Oakland PSC Internship | Training Program
The Oakland Psychological Services Center adheres to a Practitioner-Scholar model of pre-doctoral internship training, which is full-time in duration and includes a minimum of 1,500 hours of training over a 12-month period. The training program utilizes evidenced-based assessment and intervention protocols, and provides interns with a broad range of experiences. Internships increase in depth and complexity as the program year progresses, supporting interns to attain the competencies that are foundational to professional development and to independent practice. Specific emphasis is placed upon professionalism; reflective practice and self-care; scientific knowledge and methods; relationships; individual and cultural diversity; ethical and legal standards; interdisciplinary systems; assessment; intervention; consultation; research and evaluation; supervision; and advocacy.
The program is designed to develop professional psychologists who provide the highest quality care, and who are life-long learners capable of engaging in ongoing education, scientific inquiry and scholarly endeavors.
The PSC adheres to the following training principles:
- Initial caseload assignments are consistent with the intern’s developmental level
- Intensive supervision of case activity is provided
- Each student is supported to administrator, score, and interpret myriad assessment instruments. (Initially, the intern’s administration, scoring, interpretation, and report writing will occur under close supervision by either the primary supervisor or other assigned supervisors. Once a reasonable level of competency is established, the interns work more independently but continue to be supervised throughout the rotation)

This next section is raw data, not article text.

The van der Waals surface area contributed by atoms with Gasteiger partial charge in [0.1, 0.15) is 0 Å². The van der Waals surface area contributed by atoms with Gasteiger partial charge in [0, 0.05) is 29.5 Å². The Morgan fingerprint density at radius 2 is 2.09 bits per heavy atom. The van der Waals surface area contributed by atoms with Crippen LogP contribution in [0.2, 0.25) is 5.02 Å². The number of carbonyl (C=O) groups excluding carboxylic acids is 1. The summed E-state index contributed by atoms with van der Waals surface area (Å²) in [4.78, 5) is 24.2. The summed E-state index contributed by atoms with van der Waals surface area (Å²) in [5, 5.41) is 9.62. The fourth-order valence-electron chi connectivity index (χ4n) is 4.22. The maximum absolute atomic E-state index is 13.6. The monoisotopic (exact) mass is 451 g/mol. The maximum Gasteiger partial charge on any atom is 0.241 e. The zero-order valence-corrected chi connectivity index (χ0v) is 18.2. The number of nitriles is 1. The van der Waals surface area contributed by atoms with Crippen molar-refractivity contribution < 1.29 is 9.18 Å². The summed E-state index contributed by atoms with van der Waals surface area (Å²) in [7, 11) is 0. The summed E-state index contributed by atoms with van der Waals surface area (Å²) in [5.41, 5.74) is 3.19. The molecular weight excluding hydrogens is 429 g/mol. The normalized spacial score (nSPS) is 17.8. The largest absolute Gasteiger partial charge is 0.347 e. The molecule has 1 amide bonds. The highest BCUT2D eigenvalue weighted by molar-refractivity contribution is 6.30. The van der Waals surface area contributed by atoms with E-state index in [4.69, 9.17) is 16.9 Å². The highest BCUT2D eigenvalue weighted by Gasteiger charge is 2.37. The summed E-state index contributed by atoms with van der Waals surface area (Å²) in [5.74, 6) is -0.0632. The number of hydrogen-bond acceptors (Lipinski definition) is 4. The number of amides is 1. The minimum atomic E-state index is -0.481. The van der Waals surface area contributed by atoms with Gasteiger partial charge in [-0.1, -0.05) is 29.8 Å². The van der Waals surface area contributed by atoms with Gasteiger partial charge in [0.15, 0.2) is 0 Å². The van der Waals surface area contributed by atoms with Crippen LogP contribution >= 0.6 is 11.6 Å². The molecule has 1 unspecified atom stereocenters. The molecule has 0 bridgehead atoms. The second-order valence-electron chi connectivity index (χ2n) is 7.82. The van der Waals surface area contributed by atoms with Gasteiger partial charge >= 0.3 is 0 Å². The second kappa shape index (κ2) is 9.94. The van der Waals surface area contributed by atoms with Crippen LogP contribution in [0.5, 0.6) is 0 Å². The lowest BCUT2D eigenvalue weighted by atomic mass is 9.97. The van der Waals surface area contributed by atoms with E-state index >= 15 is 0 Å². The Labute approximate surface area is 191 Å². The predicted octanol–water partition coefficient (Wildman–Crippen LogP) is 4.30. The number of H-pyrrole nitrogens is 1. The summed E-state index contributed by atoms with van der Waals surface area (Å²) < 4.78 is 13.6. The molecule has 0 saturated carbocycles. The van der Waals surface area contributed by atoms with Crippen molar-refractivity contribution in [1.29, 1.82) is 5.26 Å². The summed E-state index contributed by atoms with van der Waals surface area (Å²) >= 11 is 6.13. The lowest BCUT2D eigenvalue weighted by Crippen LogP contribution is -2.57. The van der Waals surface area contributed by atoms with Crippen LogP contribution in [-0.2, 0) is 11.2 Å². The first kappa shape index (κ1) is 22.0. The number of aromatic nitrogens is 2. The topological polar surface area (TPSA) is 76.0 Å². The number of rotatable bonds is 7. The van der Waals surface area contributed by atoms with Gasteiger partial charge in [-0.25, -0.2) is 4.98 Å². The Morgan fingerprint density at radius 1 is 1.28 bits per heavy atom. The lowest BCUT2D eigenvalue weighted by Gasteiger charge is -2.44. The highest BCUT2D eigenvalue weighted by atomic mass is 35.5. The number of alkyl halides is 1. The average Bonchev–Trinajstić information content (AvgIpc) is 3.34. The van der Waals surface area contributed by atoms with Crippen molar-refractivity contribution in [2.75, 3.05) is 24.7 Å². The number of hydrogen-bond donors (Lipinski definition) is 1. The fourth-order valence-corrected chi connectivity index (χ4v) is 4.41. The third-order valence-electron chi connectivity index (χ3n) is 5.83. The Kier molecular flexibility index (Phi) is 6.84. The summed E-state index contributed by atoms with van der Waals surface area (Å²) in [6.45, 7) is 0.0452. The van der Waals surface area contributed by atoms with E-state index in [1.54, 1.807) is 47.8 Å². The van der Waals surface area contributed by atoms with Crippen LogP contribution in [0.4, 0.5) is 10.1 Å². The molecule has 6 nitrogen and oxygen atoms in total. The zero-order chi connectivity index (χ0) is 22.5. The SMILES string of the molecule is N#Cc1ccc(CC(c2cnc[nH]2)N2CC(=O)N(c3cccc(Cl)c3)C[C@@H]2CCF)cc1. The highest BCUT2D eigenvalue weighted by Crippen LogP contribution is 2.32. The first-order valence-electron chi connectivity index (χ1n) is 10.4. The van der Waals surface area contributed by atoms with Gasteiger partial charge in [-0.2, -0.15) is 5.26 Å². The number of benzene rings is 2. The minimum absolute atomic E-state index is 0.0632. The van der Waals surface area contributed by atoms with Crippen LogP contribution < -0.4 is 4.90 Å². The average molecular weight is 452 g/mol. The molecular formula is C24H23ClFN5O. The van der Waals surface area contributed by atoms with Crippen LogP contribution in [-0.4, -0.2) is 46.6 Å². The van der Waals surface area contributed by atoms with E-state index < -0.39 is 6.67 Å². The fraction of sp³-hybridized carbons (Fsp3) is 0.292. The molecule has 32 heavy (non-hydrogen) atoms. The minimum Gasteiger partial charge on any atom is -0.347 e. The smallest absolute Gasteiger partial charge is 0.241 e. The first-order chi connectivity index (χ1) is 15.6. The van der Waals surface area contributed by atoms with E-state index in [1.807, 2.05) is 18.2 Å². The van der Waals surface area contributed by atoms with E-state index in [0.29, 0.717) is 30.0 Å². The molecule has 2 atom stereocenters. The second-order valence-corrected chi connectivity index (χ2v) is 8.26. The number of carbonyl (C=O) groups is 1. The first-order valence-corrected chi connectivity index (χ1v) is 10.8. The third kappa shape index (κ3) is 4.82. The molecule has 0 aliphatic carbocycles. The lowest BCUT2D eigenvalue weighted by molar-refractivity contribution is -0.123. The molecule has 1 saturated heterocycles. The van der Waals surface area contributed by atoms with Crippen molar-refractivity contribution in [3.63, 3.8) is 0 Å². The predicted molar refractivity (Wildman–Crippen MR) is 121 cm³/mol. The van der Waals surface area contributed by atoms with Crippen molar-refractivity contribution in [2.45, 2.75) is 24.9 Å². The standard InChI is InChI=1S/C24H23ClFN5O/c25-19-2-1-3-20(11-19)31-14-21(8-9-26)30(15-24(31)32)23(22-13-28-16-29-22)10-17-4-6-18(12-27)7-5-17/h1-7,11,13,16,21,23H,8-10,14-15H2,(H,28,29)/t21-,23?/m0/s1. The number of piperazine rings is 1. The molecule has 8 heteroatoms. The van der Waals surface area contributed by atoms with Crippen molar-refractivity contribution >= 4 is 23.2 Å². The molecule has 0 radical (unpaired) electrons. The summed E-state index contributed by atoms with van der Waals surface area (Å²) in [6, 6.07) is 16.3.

- Interns act as co-consultants with a supervisor. As competence increases, interns consult alone
- Interns are provided time to participate in weekly didactic training and monthly seminars that include case conferences and presentations on clinical and professional issues. Additionally, the clinic provides regular in-service educational opportunities (available to all interns), and includes interns in administrative meetings, case conferences, and intake conferences. Meetings where interns share information among themselves or consult with other psychologists are held to offer additional forums for learning and professional development
- Interns receive at least 2 hours of individual supervision and 2 hours of group supervision per week
- Interns present journal articles after case presentations, and facilitate discussions that relate the significance of the article to practicing psychologists (Journal articles must be pre-approved by the intern’s supervisor and, have been published in a reputable journal within the last two-years.)
The PSC’s training elements are experiential, and focus upon the supervised administration of psychological assessments and provision of individual and group interventions. Training elements include: